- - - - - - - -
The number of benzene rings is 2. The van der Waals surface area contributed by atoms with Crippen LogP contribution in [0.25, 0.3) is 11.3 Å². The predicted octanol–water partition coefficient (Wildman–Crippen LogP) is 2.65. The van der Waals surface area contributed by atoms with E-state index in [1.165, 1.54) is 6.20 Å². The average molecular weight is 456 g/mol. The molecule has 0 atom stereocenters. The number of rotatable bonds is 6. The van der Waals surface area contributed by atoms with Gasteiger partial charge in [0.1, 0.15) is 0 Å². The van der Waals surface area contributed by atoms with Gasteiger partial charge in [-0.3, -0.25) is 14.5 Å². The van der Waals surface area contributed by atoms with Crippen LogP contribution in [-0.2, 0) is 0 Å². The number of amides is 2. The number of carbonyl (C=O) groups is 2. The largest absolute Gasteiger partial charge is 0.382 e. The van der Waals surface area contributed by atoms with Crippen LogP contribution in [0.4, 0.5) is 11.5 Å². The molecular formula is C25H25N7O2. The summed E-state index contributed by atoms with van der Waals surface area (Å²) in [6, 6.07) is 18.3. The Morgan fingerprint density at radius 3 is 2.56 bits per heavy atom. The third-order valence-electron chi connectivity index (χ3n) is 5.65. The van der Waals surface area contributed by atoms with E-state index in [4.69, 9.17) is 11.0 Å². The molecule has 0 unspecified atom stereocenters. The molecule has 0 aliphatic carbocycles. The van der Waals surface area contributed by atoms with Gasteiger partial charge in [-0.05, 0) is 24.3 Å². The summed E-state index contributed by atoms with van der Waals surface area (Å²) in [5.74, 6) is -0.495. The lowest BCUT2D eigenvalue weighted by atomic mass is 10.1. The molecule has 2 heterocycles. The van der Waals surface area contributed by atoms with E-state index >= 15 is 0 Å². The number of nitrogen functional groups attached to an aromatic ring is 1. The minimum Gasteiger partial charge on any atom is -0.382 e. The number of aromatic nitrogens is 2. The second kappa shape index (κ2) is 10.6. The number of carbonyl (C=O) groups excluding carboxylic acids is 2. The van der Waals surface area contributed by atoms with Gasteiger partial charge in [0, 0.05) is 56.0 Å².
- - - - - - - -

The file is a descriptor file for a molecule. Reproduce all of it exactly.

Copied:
The number of benzene rings is 2. The van der Waals surface area contributed by atoms with Crippen LogP contribution in [0.25, 0.3) is 11.3 Å². The predicted octanol–water partition coefficient (Wildman–Crippen LogP) is 2.65. The van der Waals surface area contributed by atoms with E-state index in [1.165, 1.54) is 6.20 Å². The average molecular weight is 456 g/mol. The molecule has 0 atom stereocenters. The number of rotatable bonds is 6. The van der Waals surface area contributed by atoms with Gasteiger partial charge in [0.1, 0.15) is 0 Å². The van der Waals surface area contributed by atoms with Gasteiger partial charge in [-0.3, -0.25) is 14.5 Å². The van der Waals surface area contributed by atoms with Crippen LogP contribution in [-0.2, 0) is 0 Å². The number of amides is 2. The number of carbonyl (C=O) groups is 2. The largest absolute Gasteiger partial charge is 0.382 e. The van der Waals surface area contributed by atoms with Crippen LogP contribution in [0.4, 0.5) is 11.5 Å². The molecular formula is C25H25N7O2. The summed E-state index contributed by atoms with van der Waals surface area (Å²) in [6, 6.07) is 18.3. The Morgan fingerprint density at radius 3 is 2.56 bits per heavy atom. The third-order valence-electron chi connectivity index (χ3n) is 5.65. The van der Waals surface area contributed by atoms with E-state index in [4.69, 9.17) is 11.0 Å². The molecule has 0 unspecified atom stereocenters. The molecule has 0 aliphatic carbocycles. The van der Waals surface area contributed by atoms with Gasteiger partial charge in [-0.05, 0) is 24.3 Å². The summed E-state index contributed by atoms with van der Waals surface area (Å²) in [5.74, 6) is -0.495. The lowest BCUT2D eigenvalue weighted by atomic mass is 10.1. The molecule has 2 heterocycles. The van der Waals surface area contributed by atoms with E-state index >= 15 is 0 Å². The number of nitrogen functional groups attached to an aromatic ring is 1. The minimum Gasteiger partial charge on any atom is -0.382 e. The number of aromatic nitrogens is 2. The second kappa shape index (κ2) is 10.6. The number of carbonyl (C=O) groups excluding carboxylic acids is 2. The van der Waals surface area contributed by atoms with Gasteiger partial charge in [0, 0.05) is 56.0 Å².